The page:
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MUSIC AND DANCE REVIEWS : Ensemble Reconstructs an Old Roman Mass

Presenting unusual music in unusual settings is practically the modus operandi of the Chamber Music in Historic Sites people, but Sunday afternoon’s offering--Old Roman chant in South-Central Los Angeles--outdid the standard.

In its local debut, Ensemble Organum, the much-recorded French early-music group headed by Marcel Peres, reconstructed a Mass for Ascension Thursday from the Old Roman repertory--music of the 7th to 13th centuries that represents a distinct line from the more familiar Gregorian chant, though with common roots. A large audience packed St. Cecilia’s Church, built in 1927 near 42nd Street on Normandie Avenue, for the very rare opportunity to hear it.

Probably even unsavvy ears could note some characteristics of the Old Roman chant that differ from the Gregorian, and certain features of an uninterrupted hour of this music could amaze a 20th-Century listener. There are quick and numerous twists and shakes that embellish the vocal line, for instance, and give this chant a decidedly Middle Eastern flavor.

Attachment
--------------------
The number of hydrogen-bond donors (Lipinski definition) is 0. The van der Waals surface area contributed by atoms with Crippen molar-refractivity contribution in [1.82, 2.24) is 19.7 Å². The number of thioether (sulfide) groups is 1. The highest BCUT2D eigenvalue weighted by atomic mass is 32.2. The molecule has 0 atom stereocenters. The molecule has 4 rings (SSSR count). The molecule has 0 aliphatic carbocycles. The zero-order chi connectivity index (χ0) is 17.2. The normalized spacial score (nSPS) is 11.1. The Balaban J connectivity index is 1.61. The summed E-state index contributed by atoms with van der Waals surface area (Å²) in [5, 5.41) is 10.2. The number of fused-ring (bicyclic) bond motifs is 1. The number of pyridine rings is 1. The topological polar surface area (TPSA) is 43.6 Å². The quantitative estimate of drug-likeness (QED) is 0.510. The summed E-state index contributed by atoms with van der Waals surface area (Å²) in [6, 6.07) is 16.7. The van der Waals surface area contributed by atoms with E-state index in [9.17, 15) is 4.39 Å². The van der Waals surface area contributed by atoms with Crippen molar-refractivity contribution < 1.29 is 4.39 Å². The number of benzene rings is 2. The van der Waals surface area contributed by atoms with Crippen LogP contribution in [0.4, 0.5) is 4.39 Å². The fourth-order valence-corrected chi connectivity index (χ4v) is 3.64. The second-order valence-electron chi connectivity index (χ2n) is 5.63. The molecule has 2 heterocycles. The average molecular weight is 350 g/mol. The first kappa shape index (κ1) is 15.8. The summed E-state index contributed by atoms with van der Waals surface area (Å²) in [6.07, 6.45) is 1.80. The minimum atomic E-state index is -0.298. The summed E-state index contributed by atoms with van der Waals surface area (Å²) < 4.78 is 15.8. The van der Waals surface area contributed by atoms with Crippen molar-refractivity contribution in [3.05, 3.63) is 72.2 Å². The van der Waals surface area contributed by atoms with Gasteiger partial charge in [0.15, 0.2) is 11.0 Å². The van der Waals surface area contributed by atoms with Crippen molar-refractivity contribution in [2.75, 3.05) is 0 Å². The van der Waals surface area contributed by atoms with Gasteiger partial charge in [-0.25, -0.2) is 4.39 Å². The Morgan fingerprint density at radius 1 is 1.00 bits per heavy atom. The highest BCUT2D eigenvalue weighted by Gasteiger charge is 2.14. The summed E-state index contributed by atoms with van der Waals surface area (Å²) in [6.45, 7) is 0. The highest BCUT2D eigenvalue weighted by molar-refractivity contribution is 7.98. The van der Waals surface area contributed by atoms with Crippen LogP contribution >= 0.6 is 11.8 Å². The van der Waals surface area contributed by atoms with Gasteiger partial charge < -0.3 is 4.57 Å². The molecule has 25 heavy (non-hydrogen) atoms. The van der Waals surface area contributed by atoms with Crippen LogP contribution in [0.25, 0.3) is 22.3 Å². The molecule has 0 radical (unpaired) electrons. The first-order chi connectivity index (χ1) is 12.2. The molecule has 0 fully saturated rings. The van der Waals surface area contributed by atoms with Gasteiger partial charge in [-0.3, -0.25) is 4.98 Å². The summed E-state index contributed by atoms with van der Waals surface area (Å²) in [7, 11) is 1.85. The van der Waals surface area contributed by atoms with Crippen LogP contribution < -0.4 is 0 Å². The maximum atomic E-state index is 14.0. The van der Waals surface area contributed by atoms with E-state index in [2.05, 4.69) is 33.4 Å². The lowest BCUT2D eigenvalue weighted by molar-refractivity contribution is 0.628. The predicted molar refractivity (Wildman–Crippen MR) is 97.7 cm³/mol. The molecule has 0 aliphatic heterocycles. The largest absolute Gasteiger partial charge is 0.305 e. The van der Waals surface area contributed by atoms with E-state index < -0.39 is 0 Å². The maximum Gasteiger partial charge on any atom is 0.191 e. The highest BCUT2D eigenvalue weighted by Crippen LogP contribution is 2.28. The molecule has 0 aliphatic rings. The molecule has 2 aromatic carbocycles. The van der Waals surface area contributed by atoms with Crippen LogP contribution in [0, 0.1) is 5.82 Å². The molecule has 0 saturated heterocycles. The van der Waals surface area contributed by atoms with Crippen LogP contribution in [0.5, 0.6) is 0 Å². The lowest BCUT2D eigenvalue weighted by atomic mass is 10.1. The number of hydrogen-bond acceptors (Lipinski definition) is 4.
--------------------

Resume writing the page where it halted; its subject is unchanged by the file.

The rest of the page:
Also, the presentation of the chant over long-held pedal tones in octaves--the root notes of the mode--lend the Old Roman style a luxury that other chant sometimes lacks. And when those pedal tones shifted planes after minutes of drone, the harmonic effect startled.

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The Epistle and Gospel were limned in solo voice, the foundation tones hanging in the aural memory to be returned to after melismatic filigree. The Sanctus and Agnus Dei broke out suddenly in parallel organum. Ensemble Organum--seven male voices on this occasion, Peres’ among them--hid its scholarship well, singing naturally, with easy unity. For a time, it was possible to imagine oneself in medieval Rome.


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